At dawn on April 6, around 50 shipwreck survivors received assistance from MSF and other agencies working on Lampedusa.
Italy 2011 © Halimatou Amadou/MSF
At dawn on April 6, around 50 survivors from a boat that sank off the coast of the Italian island of Lampedusa received assistance from Doctors Without Borders/Médecins Sans Frontières (MSF) and other agencies working on the island. Fifteen migrants are believed to have died; the coast guard is still looking for 150 to 250 who remain missing.
When the survivors arrived on the island, MSF’s medical team immediately began triaging the patients based on the severity of their injuries. “We were notified right away of the survivors’ arrival and quickly went down to the port,” said Angelina Perrli, an MSF nurse.“They were in good health, but most were in a state of shock. We gave them blankets to protect them against hypothermia.”
MSF also provided medical follow-up to the migrants after they were transferred to reception and detention centers. The most common ailments were gastrointestinal, pulmonary, and respiratory infections.
“In the past week, MSF teams have examined more than 600 migrants from Libya,” said Aurélie Ponthieu, an MSF legal advisor on migratory issues. “They come mainly from sub-Saharan Africa and are fleeing conflicts or very difficult socioeconomic conditions.”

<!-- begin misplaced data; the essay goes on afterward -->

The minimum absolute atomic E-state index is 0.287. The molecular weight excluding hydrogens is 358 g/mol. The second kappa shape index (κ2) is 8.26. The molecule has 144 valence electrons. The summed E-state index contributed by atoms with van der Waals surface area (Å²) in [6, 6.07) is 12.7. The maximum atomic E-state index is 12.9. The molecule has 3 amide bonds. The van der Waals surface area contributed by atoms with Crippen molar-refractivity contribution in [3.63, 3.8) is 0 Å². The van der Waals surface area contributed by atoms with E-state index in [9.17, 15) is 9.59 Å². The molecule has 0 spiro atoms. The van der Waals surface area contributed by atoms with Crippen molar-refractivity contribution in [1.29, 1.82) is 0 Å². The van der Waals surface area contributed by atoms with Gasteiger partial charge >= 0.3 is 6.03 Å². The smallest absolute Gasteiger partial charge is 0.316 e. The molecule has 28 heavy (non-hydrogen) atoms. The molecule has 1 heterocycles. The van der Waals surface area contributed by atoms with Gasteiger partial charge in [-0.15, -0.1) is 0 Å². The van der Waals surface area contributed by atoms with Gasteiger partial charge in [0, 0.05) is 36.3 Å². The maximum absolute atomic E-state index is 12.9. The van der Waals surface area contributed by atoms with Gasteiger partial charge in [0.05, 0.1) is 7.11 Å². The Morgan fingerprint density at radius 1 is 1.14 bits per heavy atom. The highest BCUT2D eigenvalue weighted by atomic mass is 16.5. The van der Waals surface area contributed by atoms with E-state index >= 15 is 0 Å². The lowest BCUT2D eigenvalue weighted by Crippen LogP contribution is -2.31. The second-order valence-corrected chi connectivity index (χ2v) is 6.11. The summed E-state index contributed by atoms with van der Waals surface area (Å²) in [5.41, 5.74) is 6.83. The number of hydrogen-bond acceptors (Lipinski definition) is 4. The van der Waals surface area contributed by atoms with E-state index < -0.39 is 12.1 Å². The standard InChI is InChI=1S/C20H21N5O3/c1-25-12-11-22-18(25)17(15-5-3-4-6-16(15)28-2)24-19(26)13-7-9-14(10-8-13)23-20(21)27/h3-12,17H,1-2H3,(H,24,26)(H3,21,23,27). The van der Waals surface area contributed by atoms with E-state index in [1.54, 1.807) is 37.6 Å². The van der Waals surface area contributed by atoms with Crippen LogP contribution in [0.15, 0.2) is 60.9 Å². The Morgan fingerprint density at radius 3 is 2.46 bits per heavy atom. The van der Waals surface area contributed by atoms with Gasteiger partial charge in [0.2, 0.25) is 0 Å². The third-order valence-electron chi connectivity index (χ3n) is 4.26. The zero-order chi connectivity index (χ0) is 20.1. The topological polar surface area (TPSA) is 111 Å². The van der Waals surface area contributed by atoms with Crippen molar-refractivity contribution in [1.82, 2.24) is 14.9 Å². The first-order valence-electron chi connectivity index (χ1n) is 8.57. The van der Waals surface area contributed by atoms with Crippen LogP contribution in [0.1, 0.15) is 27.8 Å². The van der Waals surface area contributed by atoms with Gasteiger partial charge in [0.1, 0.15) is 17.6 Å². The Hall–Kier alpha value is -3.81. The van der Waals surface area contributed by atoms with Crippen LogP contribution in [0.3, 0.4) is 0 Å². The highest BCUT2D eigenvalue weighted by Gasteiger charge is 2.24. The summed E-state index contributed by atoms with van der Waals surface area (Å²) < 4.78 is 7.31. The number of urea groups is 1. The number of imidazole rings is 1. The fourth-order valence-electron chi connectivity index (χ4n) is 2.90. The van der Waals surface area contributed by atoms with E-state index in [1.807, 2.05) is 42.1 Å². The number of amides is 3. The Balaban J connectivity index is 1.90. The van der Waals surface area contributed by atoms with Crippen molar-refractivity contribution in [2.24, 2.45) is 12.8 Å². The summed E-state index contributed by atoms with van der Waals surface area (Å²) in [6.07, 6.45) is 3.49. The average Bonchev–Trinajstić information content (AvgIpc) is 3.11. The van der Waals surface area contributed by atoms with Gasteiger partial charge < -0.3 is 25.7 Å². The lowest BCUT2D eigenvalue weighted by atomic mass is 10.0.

Many survivors of the shipwreck arrived in Lampedusa in a state of extreme fatigue because of the difficult conditions experienced on the voyage. One young Somali survivor explained his condition: “I received injuries to the face when the boat took on water…. I know how to swim, but two other passengers were holding on to me so as not to drown…. It was a struggle to survive.”
Those who were rescued also told the team that a number of pregnant women died during the voyage.
In addition to medical care, MSF is offering psychological support to migrants who have survived the shock of a long and arduous voyage and whose futures in detention remain uncertain.
The MSF team in Lampedusa now consists of a field coordinator, a doctor, a nurse, two cultural interpreters, a logistics expert, and a psychologist. MSF manages the triage of patients arriving at the military port and their medical follow-up in the island’s reception and detention centers. MSF has also taken on the role of evaluating migrants’ living conditions and access to care in detention centers located on the mainland.
MSF’s activities are funded by private donors and the organization receives no institutional funding from the Italian government.